In a hearing called by the committee for Immigration Absorption and Diaspora Affairs on Wednesday to discuss the “breaking of norms regarding the relation of Diaspora Jewish communities to Israeli governments,” the 3-year old progressive American Jewish lobby J Street was probed and vilified as an anti-Zionist organization whose love for Israel is conditional and thus disqualifies it from being “pro-Israel.”
Committee head MK Danny Danon (Likud) asserted his dislike for J Street due to its actions “against Israel” and expressed disapproval of the five members of parliament who attended its annual conference in Washington, DC last month. He screened a YouTube video (composed by a rightwing settler movement called “My Israel” whose home page features a video of Glenn Beck) showing a woman who attended the J Street conference claiming Hamas is no more a terror group than the IDF.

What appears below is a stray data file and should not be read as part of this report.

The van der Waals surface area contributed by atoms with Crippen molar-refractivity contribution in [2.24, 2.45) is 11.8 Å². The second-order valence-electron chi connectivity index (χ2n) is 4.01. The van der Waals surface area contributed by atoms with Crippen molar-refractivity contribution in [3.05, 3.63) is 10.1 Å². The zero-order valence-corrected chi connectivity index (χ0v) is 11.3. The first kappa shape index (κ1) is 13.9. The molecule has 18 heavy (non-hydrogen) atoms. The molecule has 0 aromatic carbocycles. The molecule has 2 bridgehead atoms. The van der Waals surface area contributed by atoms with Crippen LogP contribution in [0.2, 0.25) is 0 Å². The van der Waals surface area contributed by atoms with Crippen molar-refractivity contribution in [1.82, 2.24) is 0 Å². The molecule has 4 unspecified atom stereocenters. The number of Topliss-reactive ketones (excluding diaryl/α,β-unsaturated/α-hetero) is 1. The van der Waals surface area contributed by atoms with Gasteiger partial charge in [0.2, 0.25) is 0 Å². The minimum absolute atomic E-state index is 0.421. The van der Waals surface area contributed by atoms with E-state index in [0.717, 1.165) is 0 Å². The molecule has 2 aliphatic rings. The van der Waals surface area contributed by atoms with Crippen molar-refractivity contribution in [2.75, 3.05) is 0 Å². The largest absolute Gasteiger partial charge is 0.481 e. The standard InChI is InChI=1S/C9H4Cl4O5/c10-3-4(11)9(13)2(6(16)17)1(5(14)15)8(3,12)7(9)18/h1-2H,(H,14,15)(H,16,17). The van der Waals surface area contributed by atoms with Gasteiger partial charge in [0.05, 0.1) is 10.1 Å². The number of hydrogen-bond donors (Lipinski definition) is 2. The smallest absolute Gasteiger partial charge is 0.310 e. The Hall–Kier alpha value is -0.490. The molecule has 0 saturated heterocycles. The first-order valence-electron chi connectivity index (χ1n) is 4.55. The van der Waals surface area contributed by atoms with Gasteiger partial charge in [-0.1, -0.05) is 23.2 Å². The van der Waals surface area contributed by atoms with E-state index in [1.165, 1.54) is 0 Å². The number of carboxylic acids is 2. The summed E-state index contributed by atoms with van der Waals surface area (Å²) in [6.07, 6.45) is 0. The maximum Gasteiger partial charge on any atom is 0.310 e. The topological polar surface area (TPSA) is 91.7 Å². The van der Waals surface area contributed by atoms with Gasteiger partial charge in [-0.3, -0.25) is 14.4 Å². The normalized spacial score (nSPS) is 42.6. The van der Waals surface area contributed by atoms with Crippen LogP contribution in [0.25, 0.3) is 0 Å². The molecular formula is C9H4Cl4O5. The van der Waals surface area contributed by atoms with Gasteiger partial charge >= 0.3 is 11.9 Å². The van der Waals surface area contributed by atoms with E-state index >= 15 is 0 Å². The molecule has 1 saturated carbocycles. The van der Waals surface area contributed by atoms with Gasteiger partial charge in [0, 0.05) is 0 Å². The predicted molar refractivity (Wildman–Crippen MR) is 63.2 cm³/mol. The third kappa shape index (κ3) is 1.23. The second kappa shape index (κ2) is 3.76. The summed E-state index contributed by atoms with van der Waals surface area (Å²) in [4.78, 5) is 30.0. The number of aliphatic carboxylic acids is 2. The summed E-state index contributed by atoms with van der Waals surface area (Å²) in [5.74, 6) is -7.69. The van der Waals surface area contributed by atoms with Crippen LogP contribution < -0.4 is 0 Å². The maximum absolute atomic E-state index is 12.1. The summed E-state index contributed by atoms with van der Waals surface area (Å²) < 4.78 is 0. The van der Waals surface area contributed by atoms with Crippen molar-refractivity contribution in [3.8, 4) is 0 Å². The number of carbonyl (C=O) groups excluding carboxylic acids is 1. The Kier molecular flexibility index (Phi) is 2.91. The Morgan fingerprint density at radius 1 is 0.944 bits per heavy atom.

Some of the other attacks levied against J Street included: its stance on the Goldstone Report (J Street did not endorse it but rather stressed the need for Israel to set up an independent commission to investigate the war); the 170,000 members J Street counts as its constituency (claims were made that his number is fictitious because members do not pay dues but are rather counted through the website); its endorsement of the “Gaza 54” house letter urging the Obama administration to pressure Israel to ease the Gaza blockade; its affiliation with Daniel Levy – lead Israeli drafter of the Geneva Accord and member of Israeli delegation to 2001 Taba summit and currently a senior fellow at the New American Foundation – who helped found J Street, due to a quote taken out of context in which they claim he said Israel is not a good idea if it can only survive by the sword. (In fact Levy was taking a cynical jab at those who delegitimize Israel for its very existence as opposed to its actions.); a large donation it received from an unknown woman from Hong Kong; its support for the Sheikh Jarrah Solidarity Movement (in truly McCarthy-like style a picture of Jeremy Ben-Ami with a Palestinian resident of the area who has been evicted from his home was circulated around the room)